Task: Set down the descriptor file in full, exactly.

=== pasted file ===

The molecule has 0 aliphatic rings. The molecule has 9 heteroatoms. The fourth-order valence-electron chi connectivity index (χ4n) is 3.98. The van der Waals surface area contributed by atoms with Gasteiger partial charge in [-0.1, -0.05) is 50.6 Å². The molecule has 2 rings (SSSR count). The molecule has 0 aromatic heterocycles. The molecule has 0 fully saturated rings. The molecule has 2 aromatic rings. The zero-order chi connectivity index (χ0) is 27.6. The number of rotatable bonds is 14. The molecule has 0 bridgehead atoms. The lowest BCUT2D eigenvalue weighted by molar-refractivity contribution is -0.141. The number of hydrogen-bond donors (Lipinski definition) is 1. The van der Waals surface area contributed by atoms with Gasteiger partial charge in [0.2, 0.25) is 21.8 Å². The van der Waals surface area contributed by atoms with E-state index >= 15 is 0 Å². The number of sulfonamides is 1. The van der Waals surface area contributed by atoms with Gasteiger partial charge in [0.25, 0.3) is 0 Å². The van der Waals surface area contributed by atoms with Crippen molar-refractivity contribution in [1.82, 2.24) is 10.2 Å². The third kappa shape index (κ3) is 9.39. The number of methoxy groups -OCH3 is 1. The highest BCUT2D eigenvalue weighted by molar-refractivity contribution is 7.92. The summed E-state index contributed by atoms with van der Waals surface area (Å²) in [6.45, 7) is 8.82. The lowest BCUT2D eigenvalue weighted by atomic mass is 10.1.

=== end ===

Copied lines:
The molecule has 0 aliphatic rings. The molecule has 9 heteroatoms. The fourth-order valence-electron chi connectivity index (χ4n) is 3.98. The van der Waals surface area contributed by atoms with Gasteiger partial charge in [-0.1, -0.05) is 50.6 Å². The molecule has 2 rings (SSSR count). The molecule has 0 aromatic heterocycles. The molecule has 0 fully saturated rings. The molecule has 2 aromatic rings. The zero-order chi connectivity index (χ0) is 27.6. The number of rotatable bonds is 14. The molecule has 0 bridgehead atoms. The lowest BCUT2D eigenvalue weighted by molar-refractivity contribution is -0.141. The number of hydrogen-bond donors (Lipinski definition) is 1. The van der Waals surface area contributed by atoms with Gasteiger partial charge in [0.2, 0.25) is 21.8 Å². The van der Waals surface area contributed by atoms with E-state index >= 15 is 0 Å². The number of sulfonamides is 1. The van der Waals surface area contributed by atoms with Gasteiger partial charge in [0.25, 0.3) is 0 Å². The van der Waals surface area contributed by atoms with Crippen molar-refractivity contribution in [1.82, 2.24) is 10.2 Å². The third kappa shape index (κ3) is 9.39. The number of methoxy groups -OCH3 is 1. The highest BCUT2D eigenvalue weighted by molar-refractivity contribution is 7.92. The summed E-state index contributed by atoms with van der Waals surface area (Å²) in [6.45, 7) is 8.82. The lowest BCUT2D eigenvalue weighted by atomic mass is 10.1.